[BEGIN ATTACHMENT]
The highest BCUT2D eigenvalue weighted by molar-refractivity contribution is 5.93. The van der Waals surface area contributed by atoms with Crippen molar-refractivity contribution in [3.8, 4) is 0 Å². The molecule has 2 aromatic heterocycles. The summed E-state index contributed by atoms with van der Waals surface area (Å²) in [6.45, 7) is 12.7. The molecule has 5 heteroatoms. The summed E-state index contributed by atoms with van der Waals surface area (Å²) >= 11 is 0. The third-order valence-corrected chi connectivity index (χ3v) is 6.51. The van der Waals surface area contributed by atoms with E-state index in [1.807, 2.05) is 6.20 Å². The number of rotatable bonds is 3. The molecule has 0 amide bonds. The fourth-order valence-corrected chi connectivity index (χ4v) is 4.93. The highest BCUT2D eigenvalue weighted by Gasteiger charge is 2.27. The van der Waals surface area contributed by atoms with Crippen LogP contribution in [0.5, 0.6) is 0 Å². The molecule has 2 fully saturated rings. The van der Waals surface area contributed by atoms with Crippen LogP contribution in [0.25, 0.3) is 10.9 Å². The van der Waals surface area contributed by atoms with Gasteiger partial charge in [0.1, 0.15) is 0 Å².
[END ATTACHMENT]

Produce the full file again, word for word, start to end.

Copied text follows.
The highest BCUT2D eigenvalue weighted by molar-refractivity contribution is 5.93. The van der Waals surface area contributed by atoms with Crippen molar-refractivity contribution in [3.8, 4) is 0 Å². The molecule has 2 aromatic heterocycles. The summed E-state index contributed by atoms with van der Waals surface area (Å²) in [6.45, 7) is 12.7. The molecule has 5 heteroatoms. The summed E-state index contributed by atoms with van der Waals surface area (Å²) >= 11 is 0. The third-order valence-corrected chi connectivity index (χ3v) is 6.51. The van der Waals surface area contributed by atoms with E-state index in [1.807, 2.05) is 6.20 Å². The number of rotatable bonds is 3. The molecule has 0 amide bonds. The fourth-order valence-corrected chi connectivity index (χ4v) is 4.93. The highest BCUT2D eigenvalue weighted by Gasteiger charge is 2.27. The van der Waals surface area contributed by atoms with Crippen LogP contribution in [0.5, 0.6) is 0 Å². The molecule has 2 fully saturated rings. The van der Waals surface area contributed by atoms with Crippen LogP contribution in [0.25, 0.3) is 10.9 Å². The van der Waals surface area contributed by atoms with Gasteiger partial charge in [0.1, 0.15) is 0 Å².